***NOTE: The following analysis/review may contain MILD SPOILERS regarding some detail in the film, but not to the extent of making the film viewing experience any lesser.***
So this time François Ozon ventures into the familiar terrain of an ordinary, bourgeois female protagonist's descent into prostitution. While the most popular film on the subject was the great Luis Bunuel's subversive, "Belle De Jour" (1967), a surreal fantasy of a married woman's foray into the business stemming from sheer curiosity and as an awakening and outlet for her repressed sexuality, Ozon's "Young & Beautiful" aka "Jeune & Jolie" (2013) is a horse of a significantly different colour.
Ozon's film chronicles the odyssey of the protagonist, a 17 year old comely, pretty young thing Isabelle (Marine Vacth), right from her deflowering to her subsequent flowering into the world of carnal pleasure and a sense of independence and power that she experiences. The story unfolds over four seasons starting with her summer holidays during which she first experiences freedom by losing her virginity to a handsome young German guy.
Behold the scene on the beach at night when Isabelle gives herself to Felix (Lucas Prisor) but appears to be lost and distracted. She stares at a distance and finds her own self looking back at her. Perhaps it is guilt or the feeling of a loss of innocence; her own innocent self, cut away from her, looking at her with remorseful eyes. Or maybe it could mean that she has lost herself and feels like a changed person, distant from her own self! For the few seconds that she drifts away, all sound is drowned out until she snaps back to reality at the end of the act.
It is hardly in a steady progression that we witness Isabelle's transition to prostitution, as almost in the next instant after her summer vacation and a first sexual experience that leaves her cold, we see her knocking on the door of a client somewhere in the city! She doesn't need the money. She has enough. We later learn it is part of some whim; an experimentation. An experiment that could prove to be dangerous but she decides to play with fire anyway. Her adolescent mind doesn't think it to be that big a deal. In no time it becomes an addiction. She becomes a sought after internet call girl. 300 euros for a single romp with much older men becomes an easy-peasy task.
She gets all kinds of customers. Some are downright kinky and even stingy with payments. Some adventures are unabashed and rough, others are laced with moments of tender affection, particularly with one much older, wrinkled client (Johan Leysen). Almost in a blink of an eye Isabelle slips into a comfort zone. Moral values and consequences of being discovered be damned, she reaches a stage where she doesn't have any qualms about her actions and all these things don't seem to matter.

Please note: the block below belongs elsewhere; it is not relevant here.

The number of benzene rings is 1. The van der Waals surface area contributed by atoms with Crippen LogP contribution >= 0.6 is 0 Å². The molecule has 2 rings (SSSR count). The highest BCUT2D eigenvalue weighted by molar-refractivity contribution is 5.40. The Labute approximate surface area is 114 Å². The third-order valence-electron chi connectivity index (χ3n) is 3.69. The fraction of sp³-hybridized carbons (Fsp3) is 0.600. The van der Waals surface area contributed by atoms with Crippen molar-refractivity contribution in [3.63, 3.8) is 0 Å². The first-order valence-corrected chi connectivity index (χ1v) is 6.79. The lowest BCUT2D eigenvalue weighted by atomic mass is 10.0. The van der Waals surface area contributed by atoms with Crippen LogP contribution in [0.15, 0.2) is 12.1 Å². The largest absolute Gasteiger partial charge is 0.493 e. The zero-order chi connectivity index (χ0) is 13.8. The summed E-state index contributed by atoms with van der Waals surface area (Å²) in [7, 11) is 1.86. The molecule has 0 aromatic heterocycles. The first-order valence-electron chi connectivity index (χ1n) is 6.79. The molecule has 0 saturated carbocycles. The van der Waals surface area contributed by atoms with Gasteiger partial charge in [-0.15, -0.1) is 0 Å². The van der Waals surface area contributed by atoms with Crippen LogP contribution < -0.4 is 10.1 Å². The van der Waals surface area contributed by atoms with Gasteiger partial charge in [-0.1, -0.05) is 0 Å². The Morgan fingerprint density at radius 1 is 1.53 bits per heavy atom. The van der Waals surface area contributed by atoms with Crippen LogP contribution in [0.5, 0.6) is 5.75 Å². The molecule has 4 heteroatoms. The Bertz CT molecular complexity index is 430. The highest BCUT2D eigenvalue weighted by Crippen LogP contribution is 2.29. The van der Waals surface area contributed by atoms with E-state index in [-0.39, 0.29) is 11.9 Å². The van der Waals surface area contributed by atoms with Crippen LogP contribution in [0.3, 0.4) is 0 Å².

There appears to be a shift in the very idea of virtuousness not purely from a moral standpoint; that is still secondary, but even from a pragmatic perspective considering risks involved for her as well as her family. After all, hers is a young and vulnerable mind; less reasonable and more adventurous! She is clearly unaware of the potential danger she may be putting herself and her family in, considering she doesn't have a pimp to arrange clients for her, nor does she have any idea of what kind of shady client she may be facing. A general insensitivity and lack of inhibitory factors moulds our protagonist in a manner as to not be bothered by concerns such as these.
The casual atmosphere at home doesn't help much either, with a stepfather (Frédéric Pierrot) who seems slightly slow and unaffected by matters, still tries to hold things together. A younger brother (Fantin Ravat) just entering his teens, who has rather candid talks with his older sister about sexuality, even spies at her from a distance as she sunbathes topless on the beach, albeit, probably only out of curiosity.
A mother (Géraldine Pailhas) who may have had a troubled teenage herself, but doesn't exercise much control or is perhaps just too confident and full of trust for her daughter, and oblivious to what a completely free hand can do to a fragile mind. This is a culture where no one bolts the doors of their bedrooms or bathrooms from inside, and the baffled stepfather unwittingly keeps barging in at all wrong timings, leading to some awkward moments!
After the eventual, inevitable discovery of her double life by her family, all hell threatens to break loose, but doesn't quite. In fact, after an initial outburst, things settle down as quickly as they are stirred up. The cat is let out of the bag owing to an unfortunate incident with one of Isabelle's regular clients, and her mother regrets and questions herself "Where did I go wrong?", but she could be having an affair herself! Although there are upsets, soon enough measures are taken to make amends and there are chances given at redemption. Very subtle, restrained handling makes this film one up from the rest of the crowd as Ozon saves his film from spiraling down into unwanted melodrama.
Marine Vacth delivers a performance for the ages. Only her nuanced and ambiguous expressions sometimes border on the inert and rarely convey a clear emotion and hence her act could be easily misunderstood to be inadequate. However, the crux of Ozon's film is very much her lack of clarity surrounding the ease at which she treads into dangerous grounds. Although somewhat provocative, Ozon manages to keep things grounded with his crisp, assured storytelling and arresting images captured with tremendous beauty by Pascal Marti.
Post the incident "Jeune & Jolie" veers toward some more ambiguities albeit with larger happenings hinting at a nice, neat wrap-up. But just as we near the end, Ozon throws in a surprise with a delicious climax featuring a splendid cameo by the ever elegant Charlotte Rampling. It is stuff like this that reinforces our faith in intelligent, independent cinema.